Ask the Salty Waitress: Just how special are the house specials?

Photo: LightFieldStudios (iStock), Graphic: Nicole Antonuccio
The Salty WaitressThe Salty WaitressSalty Waitress is The Takeout’s advice column from a real-life waitress that will teach you how not to behave like a garbage person while dining out—and maybe in real life.

Dear Salty, Recently I went on vacation and ate lunch in a restaurant that made extravagant claims on the menu about the famous-ness of its cherry pie. That got me thinking: Is the cherry pie actually famous, or did whoever wrote the menu just decide that it should be and that we would all be fooled? Because it really wasn’t that great, at least not as great as the cherry pie served in my favorite diner in northern Michigan, and did not deserve to be famous.

Sincerely,
Skeptical

Dear Skeptic,

Well, look at you! You are an absolute genius for figuring out that a menu’s claim that a dish is famous or special will make more people want to order it. You have figured how advertising works.

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Now I’m going to get a little philosophical here for a second. A house special is as special as the restaurant wants it to be. I think maybe the question you’re asking, hon, is how the specials get to be special? And the answer to that depends on a few things.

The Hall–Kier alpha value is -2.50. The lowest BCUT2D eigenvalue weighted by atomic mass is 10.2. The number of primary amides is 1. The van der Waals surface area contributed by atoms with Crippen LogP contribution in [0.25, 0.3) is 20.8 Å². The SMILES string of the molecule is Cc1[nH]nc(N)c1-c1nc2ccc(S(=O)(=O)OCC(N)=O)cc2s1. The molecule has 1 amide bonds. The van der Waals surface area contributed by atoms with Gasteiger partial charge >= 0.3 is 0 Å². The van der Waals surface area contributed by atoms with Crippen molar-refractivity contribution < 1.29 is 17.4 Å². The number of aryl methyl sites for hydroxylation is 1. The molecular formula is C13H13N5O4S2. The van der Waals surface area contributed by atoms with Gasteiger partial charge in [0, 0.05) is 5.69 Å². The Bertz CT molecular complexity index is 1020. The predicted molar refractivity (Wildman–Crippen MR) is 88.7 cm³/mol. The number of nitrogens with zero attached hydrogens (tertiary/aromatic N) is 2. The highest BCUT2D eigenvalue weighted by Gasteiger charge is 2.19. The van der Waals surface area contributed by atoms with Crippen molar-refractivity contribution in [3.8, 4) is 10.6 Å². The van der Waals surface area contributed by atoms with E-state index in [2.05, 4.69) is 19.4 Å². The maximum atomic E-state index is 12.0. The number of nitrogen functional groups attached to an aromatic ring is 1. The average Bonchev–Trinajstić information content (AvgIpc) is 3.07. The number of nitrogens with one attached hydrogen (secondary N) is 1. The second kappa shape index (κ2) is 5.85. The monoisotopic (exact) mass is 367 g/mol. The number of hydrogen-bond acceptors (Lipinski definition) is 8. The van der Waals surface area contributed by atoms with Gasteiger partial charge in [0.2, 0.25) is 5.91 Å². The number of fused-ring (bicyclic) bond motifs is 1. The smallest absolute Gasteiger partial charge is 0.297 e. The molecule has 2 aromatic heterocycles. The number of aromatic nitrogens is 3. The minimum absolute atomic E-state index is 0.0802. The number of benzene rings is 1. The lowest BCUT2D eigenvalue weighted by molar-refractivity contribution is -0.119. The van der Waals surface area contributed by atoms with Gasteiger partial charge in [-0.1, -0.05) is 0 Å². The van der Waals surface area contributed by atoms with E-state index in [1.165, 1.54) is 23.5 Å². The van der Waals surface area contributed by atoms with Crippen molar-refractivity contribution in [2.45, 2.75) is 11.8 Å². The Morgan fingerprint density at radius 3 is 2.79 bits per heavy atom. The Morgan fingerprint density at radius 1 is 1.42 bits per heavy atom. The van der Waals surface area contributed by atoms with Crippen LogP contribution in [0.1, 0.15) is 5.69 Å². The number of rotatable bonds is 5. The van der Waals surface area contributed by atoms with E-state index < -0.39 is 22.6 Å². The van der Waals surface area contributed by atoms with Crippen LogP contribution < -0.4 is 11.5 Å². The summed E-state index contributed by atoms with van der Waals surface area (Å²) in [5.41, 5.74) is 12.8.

The overall goal is for a restaurant to stay profitable enough to remain in business so its cooks and charming waitstaff can continue to do what they do best. In order to do that, the restaurant should sell large quantities of the dishes that are most profitable. It’s not really tactful to point a giant arrow at the roast chicken to say: “This did not cost us very much but you will pay a lot for it.” That would be crude. But what if we said, “This roast chicken is very, very special”? Or, “This roast chicken is prepared the same way the chef’s sainted granny prepared hers for 50 years”? It’s a way to say, “If you can’t make up your mind, try this, and it will make us very happy.”

There are, of course, other reasons for making things special, like if restaurant’s Mount Everest-sized nachos appeared on some TV show, or if the late, great, dreamy Anthony Bourdain said he liked a place’s pastrami. Or maybe a restaurant happens to be in northern Michigan where you can’t turn around without being hit over the head with cherries. Cherries are natural resources. And who doesn’t like pie? You like pie because it’s delicious. My boss likes pie because one pie can serve eight to twelve people. Get the idea?


Got a question about dining out etiquette? Or just a general question about life we can help you with? Email us: salty@thetakeout.com

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